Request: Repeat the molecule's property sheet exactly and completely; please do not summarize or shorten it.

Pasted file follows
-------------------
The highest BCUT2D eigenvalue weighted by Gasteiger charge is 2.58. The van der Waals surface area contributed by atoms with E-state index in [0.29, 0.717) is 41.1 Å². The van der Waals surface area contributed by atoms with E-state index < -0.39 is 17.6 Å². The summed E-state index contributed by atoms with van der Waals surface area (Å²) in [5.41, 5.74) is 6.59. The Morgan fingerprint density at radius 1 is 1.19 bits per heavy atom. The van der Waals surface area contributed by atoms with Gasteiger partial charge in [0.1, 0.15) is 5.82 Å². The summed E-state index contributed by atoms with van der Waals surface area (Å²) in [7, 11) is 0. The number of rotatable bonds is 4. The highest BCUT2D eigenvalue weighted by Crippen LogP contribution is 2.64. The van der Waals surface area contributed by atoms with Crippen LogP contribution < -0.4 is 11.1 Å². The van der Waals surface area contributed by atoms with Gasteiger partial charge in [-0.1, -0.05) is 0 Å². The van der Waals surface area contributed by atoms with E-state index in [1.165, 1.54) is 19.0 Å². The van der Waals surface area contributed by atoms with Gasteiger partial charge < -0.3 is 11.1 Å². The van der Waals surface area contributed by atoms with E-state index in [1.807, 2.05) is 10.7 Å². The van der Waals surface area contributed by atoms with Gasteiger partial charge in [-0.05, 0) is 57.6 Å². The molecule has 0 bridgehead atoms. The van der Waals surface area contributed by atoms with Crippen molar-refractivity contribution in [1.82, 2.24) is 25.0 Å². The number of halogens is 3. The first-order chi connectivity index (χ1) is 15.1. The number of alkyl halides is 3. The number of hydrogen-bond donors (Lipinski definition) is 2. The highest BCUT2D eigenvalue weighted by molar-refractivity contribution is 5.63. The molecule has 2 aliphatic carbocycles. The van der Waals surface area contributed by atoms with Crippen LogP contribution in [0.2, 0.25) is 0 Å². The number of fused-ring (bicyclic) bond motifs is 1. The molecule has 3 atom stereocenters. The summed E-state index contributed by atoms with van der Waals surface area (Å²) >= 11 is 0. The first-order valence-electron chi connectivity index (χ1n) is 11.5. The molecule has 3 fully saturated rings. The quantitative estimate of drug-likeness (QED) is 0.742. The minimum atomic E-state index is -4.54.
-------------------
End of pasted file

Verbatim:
The highest BCUT2D eigenvalue weighted by Gasteiger charge is 2.58. The van der Waals surface area contributed by atoms with E-state index in [0.29, 0.717) is 41.1 Å². The van der Waals surface area contributed by atoms with E-state index < -0.39 is 17.6 Å². The summed E-state index contributed by atoms with van der Waals surface area (Å²) in [5.41, 5.74) is 6.59. The Morgan fingerprint density at radius 1 is 1.19 bits per heavy atom. The van der Waals surface area contributed by atoms with Gasteiger partial charge in [0.1, 0.15) is 5.82 Å². The summed E-state index contributed by atoms with van der Waals surface area (Å²) in [7, 11) is 0. The number of rotatable bonds is 4. The highest BCUT2D eigenvalue weighted by Crippen LogP contribution is 2.64. The van der Waals surface area contributed by atoms with Crippen LogP contribution < -0.4 is 11.1 Å². The van der Waals surface area contributed by atoms with Gasteiger partial charge in [-0.1, -0.05) is 0 Å². The van der Waals surface area contributed by atoms with E-state index in [1.165, 1.54) is 19.0 Å². The van der Waals surface area contributed by atoms with Gasteiger partial charge < -0.3 is 11.1 Å². The van der Waals surface area contributed by atoms with E-state index in [1.807, 2.05) is 10.7 Å². The van der Waals surface area contributed by atoms with Gasteiger partial charge in [-0.05, 0) is 57.6 Å². The molecule has 0 bridgehead atoms. The van der Waals surface area contributed by atoms with Crippen molar-refractivity contribution in [1.82, 2.24) is 25.0 Å². The number of halogens is 3. The first-order chi connectivity index (χ1) is 15.1. The number of alkyl halides is 3. The number of hydrogen-bond donors (Lipinski definition) is 2. The highest BCUT2D eigenvalue weighted by molar-refractivity contribution is 5.63. The molecule has 2 aliphatic carbocycles. The van der Waals surface area contributed by atoms with Crippen LogP contribution in [0.2, 0.25) is 0 Å². The number of fused-ring (bicyclic) bond motifs is 1. The molecule has 3 atom stereocenters. The summed E-state index contributed by atoms with van der Waals surface area (Å²) >= 11 is 0. The first-order valence-electron chi connectivity index (χ1n) is 11.5. The molecule has 3 fully saturated rings. The quantitative estimate of drug-likeness (QED) is 0.742. The minimum atomic E-state index is -4.54.